Yes, I’ve finally gone and one it and purchased some new wheels. I think that any decent midlife crisis has new wheels as a prerequisite doesn’t it? My new wheels are sleek black, with a red chassis, great suspension, smooth handling, top speed of…….getting a bit carried away here, I think. No sports car for me or even a moped….but I have bitten the bullet and am the proud owner of a nearly new wheelchair. I cannot believe that I am in my 40s and so excited by my new toy!!
My walking has really deteriorated over recent months, as on top of the nerve pain, my hips and knees have popped in and out like the hokey cokey. The problem with this is that my poor old ligaments are now so stretched that the muscles go into spasm to hold everything together – and the ligaments & muscles both hurt….like crazy! On Sunday a short walk resulted in a well timed faint and resulting hip displacement which saw me being lugged like a sack of spuds from front door to the lounge. Son number one announced that “Mum, you are too heavy” – charming! Nothing like a weight comment to make a girl feel good about herself. Anyway this led to some serious ebay surfing and watching – not shoes this time sadly – and Duncan collected my wheels from a very kind couple last night. The chair was only purchased 8 weeks ago for an elderly father, who has since passed away, but apparently they were very happy to hear how they have helped us out as finances are tight.
I attended my first governing body meeting of the school year last night, and by the end I could scarcely stand let alone walk to my friend’s car. I don’t expect people who hardly know me to understand or even to appreciate how slow I am – most of them left together and of course were quicker than me – but how do you explain when one of them, who helped me to the car, commented that I seemed in a lot of pain? How do you explain that by the end of that 2 hours it was not only my back and leg hurting me, but my shoulders were screaming at me to such an extent that I couldn’t lean on my arms let alone pick my bag up? So instead a smile and innocuous comment along the lines of “there is always pain, but life goes on” and then I said that I was about to become the owner of a wheelchair….it really will make a difference on that walk between the front of the school and the year 6 building!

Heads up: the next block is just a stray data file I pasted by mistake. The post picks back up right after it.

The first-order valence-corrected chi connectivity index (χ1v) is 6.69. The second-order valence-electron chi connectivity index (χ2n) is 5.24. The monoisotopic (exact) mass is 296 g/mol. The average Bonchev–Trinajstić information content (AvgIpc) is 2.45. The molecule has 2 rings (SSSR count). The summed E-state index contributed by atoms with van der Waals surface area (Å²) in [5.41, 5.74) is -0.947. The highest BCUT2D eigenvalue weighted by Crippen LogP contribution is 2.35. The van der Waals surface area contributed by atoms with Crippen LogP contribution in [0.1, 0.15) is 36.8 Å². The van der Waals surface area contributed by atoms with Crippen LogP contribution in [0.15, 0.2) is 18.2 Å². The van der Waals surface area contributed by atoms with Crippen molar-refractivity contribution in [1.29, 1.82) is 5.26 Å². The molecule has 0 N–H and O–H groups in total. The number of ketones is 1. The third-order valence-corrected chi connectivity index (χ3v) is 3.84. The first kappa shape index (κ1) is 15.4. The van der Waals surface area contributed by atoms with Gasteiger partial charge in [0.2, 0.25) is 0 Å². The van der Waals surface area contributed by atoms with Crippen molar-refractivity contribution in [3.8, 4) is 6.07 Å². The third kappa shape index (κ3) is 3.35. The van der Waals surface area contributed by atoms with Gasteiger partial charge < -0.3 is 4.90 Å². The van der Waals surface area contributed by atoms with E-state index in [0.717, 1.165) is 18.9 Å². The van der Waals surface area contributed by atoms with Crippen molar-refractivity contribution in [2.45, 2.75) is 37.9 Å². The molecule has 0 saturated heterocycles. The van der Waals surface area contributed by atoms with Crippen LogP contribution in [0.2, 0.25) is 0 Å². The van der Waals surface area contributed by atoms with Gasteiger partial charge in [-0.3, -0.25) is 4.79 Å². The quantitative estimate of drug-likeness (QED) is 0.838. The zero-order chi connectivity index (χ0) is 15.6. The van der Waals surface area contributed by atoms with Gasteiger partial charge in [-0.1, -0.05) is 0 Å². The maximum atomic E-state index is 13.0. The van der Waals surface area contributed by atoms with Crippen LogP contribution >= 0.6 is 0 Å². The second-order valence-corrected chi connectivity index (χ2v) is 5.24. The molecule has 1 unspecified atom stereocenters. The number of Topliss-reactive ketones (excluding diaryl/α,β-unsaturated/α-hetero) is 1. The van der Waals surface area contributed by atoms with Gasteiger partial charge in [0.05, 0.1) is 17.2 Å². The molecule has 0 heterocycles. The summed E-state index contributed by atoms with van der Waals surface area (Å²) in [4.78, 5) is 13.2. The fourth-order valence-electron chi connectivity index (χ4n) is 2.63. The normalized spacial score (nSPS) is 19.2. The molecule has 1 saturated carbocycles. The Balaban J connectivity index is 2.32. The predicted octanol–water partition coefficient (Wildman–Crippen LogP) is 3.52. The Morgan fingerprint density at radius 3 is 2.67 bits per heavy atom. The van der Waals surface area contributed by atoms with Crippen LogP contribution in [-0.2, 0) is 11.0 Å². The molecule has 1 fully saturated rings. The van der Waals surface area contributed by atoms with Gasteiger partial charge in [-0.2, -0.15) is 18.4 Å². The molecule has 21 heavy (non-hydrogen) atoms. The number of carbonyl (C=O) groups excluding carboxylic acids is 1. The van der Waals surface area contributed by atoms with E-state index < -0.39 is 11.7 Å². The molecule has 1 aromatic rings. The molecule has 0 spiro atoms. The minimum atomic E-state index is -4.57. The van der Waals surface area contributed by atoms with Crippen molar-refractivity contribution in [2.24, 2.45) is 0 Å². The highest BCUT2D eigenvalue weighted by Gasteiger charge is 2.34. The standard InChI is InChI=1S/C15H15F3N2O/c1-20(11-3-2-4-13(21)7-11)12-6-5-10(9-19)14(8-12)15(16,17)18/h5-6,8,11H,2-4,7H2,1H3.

When I arrived home my chariot was awaiting me in the hall – apparently my lovely girl had already taken it for a spin up around the house. Olly acted completely nonplussed by it – of course he had been embarrassed by pushing me in the hired one as a typical 17 year old lad – but then I caught him sitting in it in the dark last night trying to take the brakes off, ha, ha, ha!
So off for a spin in the park if my joint pain allows and the rain holds off……
I found our anthem. It speaks to so many of the conditions of this syndrome including body temperature regulation issues, inability to commit to showing up somewhere due to symptoms and flares, being upright one second then passed out another, fighting with your body one moment and loving it another, and the frustrations of having to stay home while knowing that going out will only cause more problems.
That’s right, I found a song that encompasses all of these symptoms. Would you be surprised to hear that Katie Perry sings our song?
Check out the chorus of Hot N Cold:
‘Cause you’re hot then you’re cold You’re yes then you’re no You’re in then you’re out You’re up then you’re down You’re wrong when it’s right It’s black and it’s white We fight, we break up We kiss, we make up (You) You don’t really want to stay, no (You) But you don’t really…
I’ve really struggled to get my act together over the last 10 days and write. You may have noticed a gap in my posts – POTS symptoms in the heat followed by a migraine! This time last year I was mid spinal cord stimulator trial and planning my girl’s birthday, that is I was carefully pottering about with a massive dressing on my back and an electrical flex sticking out my side attached to a magic box of tricks handing out instructions! So this also means I’ve been blogging for a year.
My kids really could not understand why I would feel the urge to write or why anyone would want to read anything that their mum wrote. At first PainPals started out as a means to let friends & family know how I was getting on, to cut down on the number of repeat conversations. I had been really helped by info that I’d found online, particularly on Pain Support UK & by a lady called Tina Worth, when I was first referred to St Thomas’ pain unit, so I figured that if I could help someone else at the same time this would be a bonus. I never dreamt that I would link up with so many people, find so much help and support out there or that so many of you would want to follow me. I am really grateful.
I still remember arriving at Guys hospital at 7 am and being the most scared that I had ever been before surgery. This wasn’t going to be the longest, the most complicated or even the most painful surgery that I had undergone – but it really felt like and still feels like there was the most riding on it. It offered hope and if this trial didn’t work then that hope for relief of the chronic back and leg pain was gone – and to continue living like this was not something I could contemplate.
But life goes on and I want to recap the last year – the difficult bits, the positive bits & well the rest! Has the spinal cord stimulator worked is the question that most people ask. Yes & no. Probably the hardest part of this journey is learning & accepting yourself and then explaining to family & friends that this is not a cure. I have permanent nerve damage & a permanent genetic condition. Would I go down this route again? Absolutely. Whilst the scs is not the be all and end all for me, it has given me relief and some control back. I have to admit that I still have “stim envy” for those who are having 24 hour permanent stimulators, as I have to turn mine off every few hours. A “buzzing” stimulator also has to be switched off to drive – meaning that I can’t drive as I am unable to sit in the car without it on – and should not be left on whilst sleeping. So painsomnia again! I understand that different surgeons use different devices, there is a cost, and that in the UK high frequency devices are only licensed by NICE for one specific diagnosis. But….I still envy my friends who are able to have them on all day!